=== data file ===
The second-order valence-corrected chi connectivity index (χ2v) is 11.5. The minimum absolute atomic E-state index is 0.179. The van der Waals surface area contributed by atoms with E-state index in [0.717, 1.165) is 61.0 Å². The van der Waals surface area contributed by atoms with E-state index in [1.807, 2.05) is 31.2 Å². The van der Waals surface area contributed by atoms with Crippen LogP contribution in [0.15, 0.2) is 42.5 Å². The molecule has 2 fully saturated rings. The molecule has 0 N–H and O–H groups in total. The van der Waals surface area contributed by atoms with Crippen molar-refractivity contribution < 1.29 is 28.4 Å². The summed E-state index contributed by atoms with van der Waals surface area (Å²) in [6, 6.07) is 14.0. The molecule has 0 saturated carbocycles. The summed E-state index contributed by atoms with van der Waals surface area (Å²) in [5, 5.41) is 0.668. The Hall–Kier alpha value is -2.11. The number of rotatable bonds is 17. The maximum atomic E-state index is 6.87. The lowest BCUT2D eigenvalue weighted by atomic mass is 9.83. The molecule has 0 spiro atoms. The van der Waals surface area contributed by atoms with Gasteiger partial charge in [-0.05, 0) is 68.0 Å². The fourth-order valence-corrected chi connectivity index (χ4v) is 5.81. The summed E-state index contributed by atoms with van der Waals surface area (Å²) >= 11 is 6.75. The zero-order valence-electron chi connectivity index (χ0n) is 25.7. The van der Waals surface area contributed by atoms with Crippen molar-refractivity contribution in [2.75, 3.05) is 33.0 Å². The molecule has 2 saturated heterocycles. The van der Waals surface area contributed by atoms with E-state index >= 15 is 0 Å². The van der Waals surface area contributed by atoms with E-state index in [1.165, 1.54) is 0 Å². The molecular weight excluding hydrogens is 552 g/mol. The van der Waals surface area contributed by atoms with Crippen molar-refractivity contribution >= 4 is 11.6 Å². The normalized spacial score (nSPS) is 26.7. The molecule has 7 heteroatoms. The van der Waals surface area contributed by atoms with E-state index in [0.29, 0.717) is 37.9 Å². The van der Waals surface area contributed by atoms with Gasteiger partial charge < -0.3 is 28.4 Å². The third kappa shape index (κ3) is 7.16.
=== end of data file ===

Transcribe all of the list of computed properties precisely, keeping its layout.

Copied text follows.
The second-order valence-corrected chi connectivity index (χ2v) is 11.5. The minimum absolute atomic E-state index is 0.179. The van der Waals surface area contributed by atoms with E-state index in [0.717, 1.165) is 61.0 Å². The van der Waals surface area contributed by atoms with E-state index in [1.807, 2.05) is 31.2 Å². The van der Waals surface area contributed by atoms with Crippen LogP contribution in [0.15, 0.2) is 42.5 Å². The molecule has 2 fully saturated rings. The molecule has 0 N–H and O–H groups in total. The van der Waals surface area contributed by atoms with Crippen molar-refractivity contribution < 1.29 is 28.4 Å². The summed E-state index contributed by atoms with van der Waals surface area (Å²) in [6, 6.07) is 14.0. The molecule has 0 saturated carbocycles. The summed E-state index contributed by atoms with van der Waals surface area (Å²) in [5, 5.41) is 0.668. The Hall–Kier alpha value is -2.11. The number of rotatable bonds is 17. The maximum atomic E-state index is 6.87. The lowest BCUT2D eigenvalue weighted by atomic mass is 9.83. The molecule has 0 spiro atoms. The van der Waals surface area contributed by atoms with Gasteiger partial charge in [-0.05, 0) is 68.0 Å². The fourth-order valence-corrected chi connectivity index (χ4v) is 5.81. The summed E-state index contributed by atoms with van der Waals surface area (Å²) >= 11 is 6.75. The zero-order valence-electron chi connectivity index (χ0n) is 25.7. The van der Waals surface area contributed by atoms with Crippen molar-refractivity contribution in [2.75, 3.05) is 33.0 Å². The molecule has 2 saturated heterocycles. The van der Waals surface area contributed by atoms with E-state index >= 15 is 0 Å². The van der Waals surface area contributed by atoms with E-state index in [1.165, 1.54) is 0 Å². The molecular weight excluding hydrogens is 552 g/mol. The van der Waals surface area contributed by atoms with Crippen molar-refractivity contribution >= 4 is 11.6 Å². The normalized spacial score (nSPS) is 26.7. The molecule has 7 heteroatoms. The van der Waals surface area contributed by atoms with E-state index in [0.29, 0.717) is 37.9 Å². The van der Waals surface area contributed by atoms with Gasteiger partial charge < -0.3 is 28.4 Å². The third kappa shape index (κ3) is 7.16.